What you need to know

As the market approaches saturation, with eight in 10 consumers having recently accessed a social network, the distinction between social and media networks has blurred because social networks have progressively integrated more and more media content, which has resulted in a weaker consumer interest in accessing media networks.

While content and functionality integration has benefited daily usage, monetization of users through digital advertising remains difficult, as the reach and effectiveness of branded content are still relatively limited, mostly due to security and privacy concerns.

Covered in this Report

For the purposes of this Report, Mintel makes a distinction between ‘social networks’ and ‘media networks’ based on what would be considered the core function of the network, as follows:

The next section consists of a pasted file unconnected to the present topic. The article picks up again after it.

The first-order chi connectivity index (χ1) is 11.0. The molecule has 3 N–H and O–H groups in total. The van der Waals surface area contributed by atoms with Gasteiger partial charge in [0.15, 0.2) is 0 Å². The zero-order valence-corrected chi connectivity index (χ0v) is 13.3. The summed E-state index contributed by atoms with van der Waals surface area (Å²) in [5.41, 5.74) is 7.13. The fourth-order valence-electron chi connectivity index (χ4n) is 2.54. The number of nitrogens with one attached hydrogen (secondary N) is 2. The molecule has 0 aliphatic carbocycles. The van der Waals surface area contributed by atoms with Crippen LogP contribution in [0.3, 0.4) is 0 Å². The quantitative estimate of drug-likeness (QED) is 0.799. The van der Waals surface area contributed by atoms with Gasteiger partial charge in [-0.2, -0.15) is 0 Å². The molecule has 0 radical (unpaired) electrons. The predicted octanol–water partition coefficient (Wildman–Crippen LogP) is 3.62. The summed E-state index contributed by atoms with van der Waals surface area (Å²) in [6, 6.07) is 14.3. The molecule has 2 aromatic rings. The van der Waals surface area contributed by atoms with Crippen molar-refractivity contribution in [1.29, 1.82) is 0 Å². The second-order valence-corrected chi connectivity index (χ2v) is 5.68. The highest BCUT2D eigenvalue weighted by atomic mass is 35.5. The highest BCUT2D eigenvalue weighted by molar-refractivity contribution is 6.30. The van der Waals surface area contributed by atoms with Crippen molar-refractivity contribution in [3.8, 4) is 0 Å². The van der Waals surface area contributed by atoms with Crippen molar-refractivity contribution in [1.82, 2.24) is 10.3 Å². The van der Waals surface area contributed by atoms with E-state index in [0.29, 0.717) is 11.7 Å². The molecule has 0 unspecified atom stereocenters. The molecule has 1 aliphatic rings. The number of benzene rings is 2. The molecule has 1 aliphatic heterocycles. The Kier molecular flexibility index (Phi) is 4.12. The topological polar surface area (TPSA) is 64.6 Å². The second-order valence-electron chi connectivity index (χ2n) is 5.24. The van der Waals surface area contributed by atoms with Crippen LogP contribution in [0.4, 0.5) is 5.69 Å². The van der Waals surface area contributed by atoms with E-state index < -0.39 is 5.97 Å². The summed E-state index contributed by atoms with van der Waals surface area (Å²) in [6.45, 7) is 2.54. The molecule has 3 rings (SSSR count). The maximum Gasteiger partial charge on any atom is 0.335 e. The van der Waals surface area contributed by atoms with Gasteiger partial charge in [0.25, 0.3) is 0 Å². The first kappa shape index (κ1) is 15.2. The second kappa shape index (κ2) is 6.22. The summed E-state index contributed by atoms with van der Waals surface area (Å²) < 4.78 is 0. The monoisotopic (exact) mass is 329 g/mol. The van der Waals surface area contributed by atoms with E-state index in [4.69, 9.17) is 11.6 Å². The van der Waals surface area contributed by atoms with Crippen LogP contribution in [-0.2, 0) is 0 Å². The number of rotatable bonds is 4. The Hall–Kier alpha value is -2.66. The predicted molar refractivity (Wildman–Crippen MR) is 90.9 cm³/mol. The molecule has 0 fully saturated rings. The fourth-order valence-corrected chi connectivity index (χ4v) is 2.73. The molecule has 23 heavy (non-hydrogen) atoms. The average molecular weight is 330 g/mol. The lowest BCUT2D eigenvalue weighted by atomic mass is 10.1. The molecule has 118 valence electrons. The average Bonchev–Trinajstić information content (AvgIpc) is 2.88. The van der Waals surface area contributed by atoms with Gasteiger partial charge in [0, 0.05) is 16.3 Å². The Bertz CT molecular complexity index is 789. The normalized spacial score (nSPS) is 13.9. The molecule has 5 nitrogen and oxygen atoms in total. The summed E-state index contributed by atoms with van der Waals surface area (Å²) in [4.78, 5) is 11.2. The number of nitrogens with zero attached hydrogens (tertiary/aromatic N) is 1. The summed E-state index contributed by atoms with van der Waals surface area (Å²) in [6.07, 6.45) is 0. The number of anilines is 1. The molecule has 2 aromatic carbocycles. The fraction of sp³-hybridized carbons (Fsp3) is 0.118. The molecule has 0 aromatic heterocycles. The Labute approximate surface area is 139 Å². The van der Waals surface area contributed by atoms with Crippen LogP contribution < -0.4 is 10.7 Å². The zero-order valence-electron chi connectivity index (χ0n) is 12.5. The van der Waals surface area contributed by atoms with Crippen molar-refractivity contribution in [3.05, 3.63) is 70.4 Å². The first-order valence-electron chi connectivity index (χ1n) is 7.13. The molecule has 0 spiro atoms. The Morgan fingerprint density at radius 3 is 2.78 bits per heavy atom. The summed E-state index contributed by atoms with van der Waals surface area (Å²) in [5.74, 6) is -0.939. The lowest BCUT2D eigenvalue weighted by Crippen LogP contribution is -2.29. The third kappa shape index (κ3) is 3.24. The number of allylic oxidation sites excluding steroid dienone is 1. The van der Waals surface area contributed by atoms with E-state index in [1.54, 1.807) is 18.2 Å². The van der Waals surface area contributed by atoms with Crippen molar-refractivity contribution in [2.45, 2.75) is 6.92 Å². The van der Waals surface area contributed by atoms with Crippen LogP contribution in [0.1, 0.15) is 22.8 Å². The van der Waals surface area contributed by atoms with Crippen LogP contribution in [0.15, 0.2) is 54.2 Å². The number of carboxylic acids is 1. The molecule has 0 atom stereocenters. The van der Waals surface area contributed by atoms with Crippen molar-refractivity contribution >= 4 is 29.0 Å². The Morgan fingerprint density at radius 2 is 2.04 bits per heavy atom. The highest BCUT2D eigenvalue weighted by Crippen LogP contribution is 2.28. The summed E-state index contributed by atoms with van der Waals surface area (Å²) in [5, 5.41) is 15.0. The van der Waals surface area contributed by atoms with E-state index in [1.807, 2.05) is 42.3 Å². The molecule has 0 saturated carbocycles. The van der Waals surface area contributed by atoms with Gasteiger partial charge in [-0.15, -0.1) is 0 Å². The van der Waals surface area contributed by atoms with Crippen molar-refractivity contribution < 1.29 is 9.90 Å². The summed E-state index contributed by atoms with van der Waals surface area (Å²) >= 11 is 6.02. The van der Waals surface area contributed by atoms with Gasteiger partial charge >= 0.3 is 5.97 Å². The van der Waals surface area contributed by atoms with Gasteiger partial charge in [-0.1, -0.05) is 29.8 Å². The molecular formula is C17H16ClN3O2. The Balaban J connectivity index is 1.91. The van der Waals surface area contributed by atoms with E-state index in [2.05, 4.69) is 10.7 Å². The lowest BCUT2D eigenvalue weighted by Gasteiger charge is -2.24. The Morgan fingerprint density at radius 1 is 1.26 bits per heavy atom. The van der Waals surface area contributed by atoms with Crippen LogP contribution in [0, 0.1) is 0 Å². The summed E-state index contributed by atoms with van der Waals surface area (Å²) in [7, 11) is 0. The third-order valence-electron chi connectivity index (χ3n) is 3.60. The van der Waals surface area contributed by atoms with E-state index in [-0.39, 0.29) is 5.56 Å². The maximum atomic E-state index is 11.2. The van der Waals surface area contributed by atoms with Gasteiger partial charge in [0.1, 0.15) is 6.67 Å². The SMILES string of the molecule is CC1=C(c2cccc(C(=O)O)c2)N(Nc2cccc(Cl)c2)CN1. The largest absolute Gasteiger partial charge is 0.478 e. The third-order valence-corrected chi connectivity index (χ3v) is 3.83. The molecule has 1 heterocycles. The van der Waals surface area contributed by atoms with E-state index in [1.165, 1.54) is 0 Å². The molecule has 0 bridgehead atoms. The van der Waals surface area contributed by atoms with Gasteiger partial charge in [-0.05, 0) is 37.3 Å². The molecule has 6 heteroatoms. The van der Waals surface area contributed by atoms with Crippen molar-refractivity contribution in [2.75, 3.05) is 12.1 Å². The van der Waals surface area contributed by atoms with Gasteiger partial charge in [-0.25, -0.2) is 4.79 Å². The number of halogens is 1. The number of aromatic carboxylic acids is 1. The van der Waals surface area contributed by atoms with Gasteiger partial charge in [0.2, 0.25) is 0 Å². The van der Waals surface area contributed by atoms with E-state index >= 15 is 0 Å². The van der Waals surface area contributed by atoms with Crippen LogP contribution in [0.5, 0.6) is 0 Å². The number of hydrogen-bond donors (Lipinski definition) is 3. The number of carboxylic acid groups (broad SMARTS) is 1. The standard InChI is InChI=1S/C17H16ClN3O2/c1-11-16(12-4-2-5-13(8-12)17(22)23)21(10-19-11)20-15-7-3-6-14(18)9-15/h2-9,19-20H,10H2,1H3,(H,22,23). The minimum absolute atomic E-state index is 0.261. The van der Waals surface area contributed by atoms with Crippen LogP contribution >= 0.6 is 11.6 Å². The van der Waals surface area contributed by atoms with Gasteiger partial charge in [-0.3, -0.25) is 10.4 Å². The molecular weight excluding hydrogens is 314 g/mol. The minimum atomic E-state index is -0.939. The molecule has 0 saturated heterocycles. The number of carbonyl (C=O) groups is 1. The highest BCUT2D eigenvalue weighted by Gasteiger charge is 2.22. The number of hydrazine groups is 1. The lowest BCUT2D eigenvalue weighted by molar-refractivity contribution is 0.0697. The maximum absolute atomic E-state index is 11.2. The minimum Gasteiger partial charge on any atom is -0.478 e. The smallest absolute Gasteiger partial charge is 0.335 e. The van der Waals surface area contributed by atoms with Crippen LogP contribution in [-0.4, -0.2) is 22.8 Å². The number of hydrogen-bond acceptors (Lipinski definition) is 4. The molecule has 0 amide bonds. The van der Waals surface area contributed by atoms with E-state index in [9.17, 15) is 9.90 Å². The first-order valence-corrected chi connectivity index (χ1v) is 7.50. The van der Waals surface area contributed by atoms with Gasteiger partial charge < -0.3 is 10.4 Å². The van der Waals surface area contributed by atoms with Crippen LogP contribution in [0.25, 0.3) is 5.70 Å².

Social networks

Mintel defines social networks in this Report as any networks which have person-to-person interaction at the heart of their offering. The four main networks Mintel includes under this heading in the UK are Facebook, Google+, LinkedIn and Twitter.

Messaging apps, such as WhatsApp and Google Hangouts are not included within social networks.

Although Snapchat’s emphasis on photo sharing means it has a strong media element, due to its evolution from a messaging app it has been classified as a social network for the purposes of this Report. 

Media networks

Media networks are defined by Mintel as networks that facilitate person-to-person communication either through the sharing of media, or with a thematic focus on media (such as books, films or games). For example, Tumblr and Pinterest are both media networks with a social element.

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